A Unique Model-T
It is rather exceptional these days to have a visit from the owner of a pre-war racing car the history of which is undisputed, because it has remained in the possession of one family all its life. When the car also has a flavour of Brooklands about it, the pleasure from my viewpoint is further enhanced. The car I am referring to is a racing Model-T Ford which Nigel Bradshaw brought to show me after he had run it at Colerne and was on his way to West Wales.
This rather unique Model-T Ford was built by Bradshaw’s grandfather around a 1917 Trafford Park chassis and very little has been altered since. This Ford Special with its decidedly racing appearance and considerable performance was laid up around 1925 and not brought out again until 1962, by the present Mr Bradshaw.
To lower the chassis the axles were inverted and the rear-axle was mounted on short arms to enable this conversion to be effected, which has increased the wheelbase by about 2-1/2 inches. The left-hand drive steering is retained, with a normal steering-box but transverse drag-link. The body, with its slim pointed tail, is very narrow. The two-speed epicyclic transmission is normal Ford Model-T, but there is a Thornton Powerlock limited slip differential, the axle ratio being 3.0 to 1, the halfshafts of the heavier commercial vehicle size. Hartford friction shock absorbers are fitted, transversely mounted at the front.
The engine is very interesting, being probably one of only two remaining examples of Craig Hunt “Speedway” overhead camshaft, 16-valve, twin-plug conversions, certainly, I would say, the only one in this country. These racing conversions were developed and sold for dirt-track and oval circuit racing in America by the Craig Hunt Speedway Engineering Company of Indianapolis. The camshaft is driven by an exposed small-diameter vertical shaft and spiral-bevel gears at the front of the engine and to enable one cam to operate a pair of valves the exposed rockers are bridged at the valve-stem ends. The valves are inclined and the head is cross-flow, the impressive copper inlet manifold being on the off-side, the large-bore four-branch exhaust manifold with streamlined nose-cone and external exhaust pipe on the near-side. The cam cover has the “Speedway” script writ large upon it. There is, of course, no gear-lever, the gear changes on a Model-T being effected by pedals, but outside the body there is a long brake lever.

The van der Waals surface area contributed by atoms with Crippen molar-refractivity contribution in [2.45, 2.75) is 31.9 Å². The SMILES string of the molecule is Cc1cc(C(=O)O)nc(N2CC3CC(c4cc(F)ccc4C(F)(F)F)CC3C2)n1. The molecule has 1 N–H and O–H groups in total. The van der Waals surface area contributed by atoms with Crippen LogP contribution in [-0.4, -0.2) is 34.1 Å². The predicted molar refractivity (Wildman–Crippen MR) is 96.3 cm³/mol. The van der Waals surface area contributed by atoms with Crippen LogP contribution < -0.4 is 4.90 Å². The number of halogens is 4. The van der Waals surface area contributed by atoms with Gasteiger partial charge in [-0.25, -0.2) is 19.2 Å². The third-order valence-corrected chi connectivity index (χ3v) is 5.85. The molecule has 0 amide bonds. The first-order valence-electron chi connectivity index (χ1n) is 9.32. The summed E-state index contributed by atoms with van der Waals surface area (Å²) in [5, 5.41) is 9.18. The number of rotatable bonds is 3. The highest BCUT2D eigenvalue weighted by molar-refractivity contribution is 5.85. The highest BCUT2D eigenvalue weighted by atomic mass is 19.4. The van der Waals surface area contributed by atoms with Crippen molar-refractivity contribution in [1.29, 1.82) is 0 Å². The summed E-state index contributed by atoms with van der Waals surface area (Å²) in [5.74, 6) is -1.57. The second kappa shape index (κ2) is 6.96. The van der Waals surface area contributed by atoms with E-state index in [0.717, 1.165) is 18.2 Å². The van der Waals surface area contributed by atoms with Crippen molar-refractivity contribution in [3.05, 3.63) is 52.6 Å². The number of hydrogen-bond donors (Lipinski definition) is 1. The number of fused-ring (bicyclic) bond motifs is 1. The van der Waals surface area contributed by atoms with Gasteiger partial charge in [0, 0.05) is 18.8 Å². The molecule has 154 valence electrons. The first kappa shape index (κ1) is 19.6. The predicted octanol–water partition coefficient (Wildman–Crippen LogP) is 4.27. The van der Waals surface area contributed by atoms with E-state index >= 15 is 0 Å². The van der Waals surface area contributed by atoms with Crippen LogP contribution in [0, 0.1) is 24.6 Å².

Originally the carburettor was a triple-diffuser Zenith, which is now on Roger Collings’ 1903 Sixty Mercedes, a less-complicated Zenith having been substituted, pending finding the correct Winfield carburettor. The Bosch twin-spark magneto is driven from the timing gear train and is mounted on the off-side. The crankshaft is balanced with bolted-on weights and is pressure fed. The con-rods are standard Model-T, lightened to wafer-thinness; the flywheel has been likewise drastically lightened and much reduced in diameter.
Alloy pistons are now fitted. The side-valve camshaft remains operative in the crankcase but only for the purpose of driving the oil-feed pump from its rear end. The engine is mounted further forward in the chassis than on a normal Model-T and the radiator is from a Wolseley Ten. The Dayton wire wheels are shod with 33 x 3-1/2 tyres and Bradshaw has fitted contracting “Rocky Mountain” brakes over the normal Ford expanding drum brakes on the back wheels, to very reassuring effect.